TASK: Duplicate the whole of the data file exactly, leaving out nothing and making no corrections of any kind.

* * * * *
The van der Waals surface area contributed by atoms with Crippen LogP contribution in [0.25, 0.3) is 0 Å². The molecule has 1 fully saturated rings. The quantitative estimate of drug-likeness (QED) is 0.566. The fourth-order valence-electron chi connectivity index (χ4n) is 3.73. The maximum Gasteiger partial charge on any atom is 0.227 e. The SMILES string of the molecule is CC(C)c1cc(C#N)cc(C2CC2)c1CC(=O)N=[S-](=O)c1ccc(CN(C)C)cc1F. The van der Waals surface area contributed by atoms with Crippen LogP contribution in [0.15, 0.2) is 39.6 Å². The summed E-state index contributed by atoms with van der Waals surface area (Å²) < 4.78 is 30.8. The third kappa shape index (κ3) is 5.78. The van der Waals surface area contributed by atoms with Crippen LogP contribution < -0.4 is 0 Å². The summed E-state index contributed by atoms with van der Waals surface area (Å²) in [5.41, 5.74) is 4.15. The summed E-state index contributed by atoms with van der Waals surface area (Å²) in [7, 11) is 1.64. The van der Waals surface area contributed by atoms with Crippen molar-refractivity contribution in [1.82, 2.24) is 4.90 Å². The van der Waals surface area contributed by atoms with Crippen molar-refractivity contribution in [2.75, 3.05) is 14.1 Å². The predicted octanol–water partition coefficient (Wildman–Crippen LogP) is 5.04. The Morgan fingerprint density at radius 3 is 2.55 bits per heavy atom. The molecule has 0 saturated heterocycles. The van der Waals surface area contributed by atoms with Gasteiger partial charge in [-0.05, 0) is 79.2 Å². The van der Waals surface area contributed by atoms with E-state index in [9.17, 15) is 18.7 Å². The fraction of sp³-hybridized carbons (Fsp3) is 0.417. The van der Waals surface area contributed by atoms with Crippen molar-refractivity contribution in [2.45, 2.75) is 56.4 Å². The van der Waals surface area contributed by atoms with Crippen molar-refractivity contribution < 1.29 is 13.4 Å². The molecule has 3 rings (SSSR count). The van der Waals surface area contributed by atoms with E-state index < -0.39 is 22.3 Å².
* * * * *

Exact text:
The van der Waals surface area contributed by atoms with Crippen LogP contribution in [0.25, 0.3) is 0 Å². The molecule has 1 fully saturated rings. The quantitative estimate of drug-likeness (QED) is 0.566. The fourth-order valence-electron chi connectivity index (χ4n) is 3.73. The maximum Gasteiger partial charge on any atom is 0.227 e. The SMILES string of the molecule is CC(C)c1cc(C#N)cc(C2CC2)c1CC(=O)N=[S-](=O)c1ccc(CN(C)C)cc1F. The van der Waals surface area contributed by atoms with Crippen LogP contribution in [0.15, 0.2) is 39.6 Å². The summed E-state index contributed by atoms with van der Waals surface area (Å²) < 4.78 is 30.8. The third kappa shape index (κ3) is 5.78. The van der Waals surface area contributed by atoms with Crippen LogP contribution < -0.4 is 0 Å². The summed E-state index contributed by atoms with van der Waals surface area (Å²) in [5.41, 5.74) is 4.15. The summed E-state index contributed by atoms with van der Waals surface area (Å²) in [7, 11) is 1.64. The van der Waals surface area contributed by atoms with Crippen molar-refractivity contribution in [1.82, 2.24) is 4.90 Å². The van der Waals surface area contributed by atoms with Crippen molar-refractivity contribution in [2.75, 3.05) is 14.1 Å². The predicted octanol–water partition coefficient (Wildman–Crippen LogP) is 5.04. The Morgan fingerprint density at radius 3 is 2.55 bits per heavy atom. The molecule has 0 saturated heterocycles. The van der Waals surface area contributed by atoms with Gasteiger partial charge in [-0.05, 0) is 79.2 Å². The van der Waals surface area contributed by atoms with E-state index in [9.17, 15) is 18.7 Å². The fraction of sp³-hybridized carbons (Fsp3) is 0.417. The van der Waals surface area contributed by atoms with Crippen molar-refractivity contribution in [2.45, 2.75) is 56.4 Å². The van der Waals surface area contributed by atoms with Crippen molar-refractivity contribution < 1.29 is 13.4 Å². The molecule has 3 rings (SSSR count). The van der Waals surface area contributed by atoms with E-state index < -0.39 is 22.3 Å².